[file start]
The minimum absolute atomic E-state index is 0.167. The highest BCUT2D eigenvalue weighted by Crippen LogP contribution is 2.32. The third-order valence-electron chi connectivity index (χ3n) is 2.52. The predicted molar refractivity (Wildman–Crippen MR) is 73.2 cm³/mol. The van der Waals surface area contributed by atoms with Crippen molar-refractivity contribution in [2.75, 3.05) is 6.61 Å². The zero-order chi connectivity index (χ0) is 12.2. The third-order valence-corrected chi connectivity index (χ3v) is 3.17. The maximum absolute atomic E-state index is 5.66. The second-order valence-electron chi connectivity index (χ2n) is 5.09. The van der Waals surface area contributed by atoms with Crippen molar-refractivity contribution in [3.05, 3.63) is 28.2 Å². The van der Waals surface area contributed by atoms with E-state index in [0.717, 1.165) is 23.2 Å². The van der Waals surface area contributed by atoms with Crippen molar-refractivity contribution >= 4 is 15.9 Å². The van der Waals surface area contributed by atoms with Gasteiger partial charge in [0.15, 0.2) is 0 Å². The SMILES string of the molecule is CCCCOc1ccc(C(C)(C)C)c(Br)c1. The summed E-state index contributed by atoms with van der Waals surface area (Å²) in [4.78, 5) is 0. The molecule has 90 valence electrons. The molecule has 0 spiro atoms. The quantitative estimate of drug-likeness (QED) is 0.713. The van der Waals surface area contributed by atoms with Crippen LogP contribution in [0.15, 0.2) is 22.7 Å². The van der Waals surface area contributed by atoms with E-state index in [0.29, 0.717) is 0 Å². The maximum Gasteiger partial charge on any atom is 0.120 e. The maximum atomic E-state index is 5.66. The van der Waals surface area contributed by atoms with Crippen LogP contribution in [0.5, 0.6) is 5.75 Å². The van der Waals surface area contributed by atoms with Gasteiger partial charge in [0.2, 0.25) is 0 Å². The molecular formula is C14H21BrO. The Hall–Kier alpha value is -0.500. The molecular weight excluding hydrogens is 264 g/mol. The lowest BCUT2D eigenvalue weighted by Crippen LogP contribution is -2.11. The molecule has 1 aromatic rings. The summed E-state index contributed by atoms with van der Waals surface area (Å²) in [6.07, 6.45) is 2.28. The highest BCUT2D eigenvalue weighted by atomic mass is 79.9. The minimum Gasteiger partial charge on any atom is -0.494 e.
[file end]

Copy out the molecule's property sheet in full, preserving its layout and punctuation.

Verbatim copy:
The minimum absolute atomic E-state index is 0.167. The highest BCUT2D eigenvalue weighted by Crippen LogP contribution is 2.32. The third-order valence-electron chi connectivity index (χ3n) is 2.52. The predicted molar refractivity (Wildman–Crippen MR) is 73.2 cm³/mol. The van der Waals surface area contributed by atoms with Crippen molar-refractivity contribution in [2.75, 3.05) is 6.61 Å². The zero-order chi connectivity index (χ0) is 12.2. The third-order valence-corrected chi connectivity index (χ3v) is 3.17. The maximum absolute atomic E-state index is 5.66. The second-order valence-electron chi connectivity index (χ2n) is 5.09. The van der Waals surface area contributed by atoms with Crippen molar-refractivity contribution in [3.05, 3.63) is 28.2 Å². The van der Waals surface area contributed by atoms with E-state index in [0.717, 1.165) is 23.2 Å². The van der Waals surface area contributed by atoms with Crippen molar-refractivity contribution >= 4 is 15.9 Å². The van der Waals surface area contributed by atoms with Gasteiger partial charge in [0.15, 0.2) is 0 Å². The SMILES string of the molecule is CCCCOc1ccc(C(C)(C)C)c(Br)c1. The summed E-state index contributed by atoms with van der Waals surface area (Å²) in [4.78, 5) is 0. The molecule has 90 valence electrons. The molecule has 0 spiro atoms. The quantitative estimate of drug-likeness (QED) is 0.713. The van der Waals surface area contributed by atoms with Crippen LogP contribution in [0.15, 0.2) is 22.7 Å². The van der Waals surface area contributed by atoms with E-state index in [0.29, 0.717) is 0 Å². The maximum Gasteiger partial charge on any atom is 0.120 e. The maximum atomic E-state index is 5.66. The van der Waals surface area contributed by atoms with Crippen LogP contribution in [0.5, 0.6) is 5.75 Å². The van der Waals surface area contributed by atoms with Gasteiger partial charge in [0.2, 0.25) is 0 Å². The molecular formula is C14H21BrO. The Hall–Kier alpha value is -0.500. The molecular weight excluding hydrogens is 264 g/mol. The lowest BCUT2D eigenvalue weighted by Crippen LogP contribution is -2.11. The molecule has 1 aromatic rings. The summed E-state index contributed by atoms with van der Waals surface area (Å²) in [6.07, 6.45) is 2.28. The highest BCUT2D eigenvalue weighted by atomic mass is 79.9. The minimum Gasteiger partial charge on any atom is -0.494 e.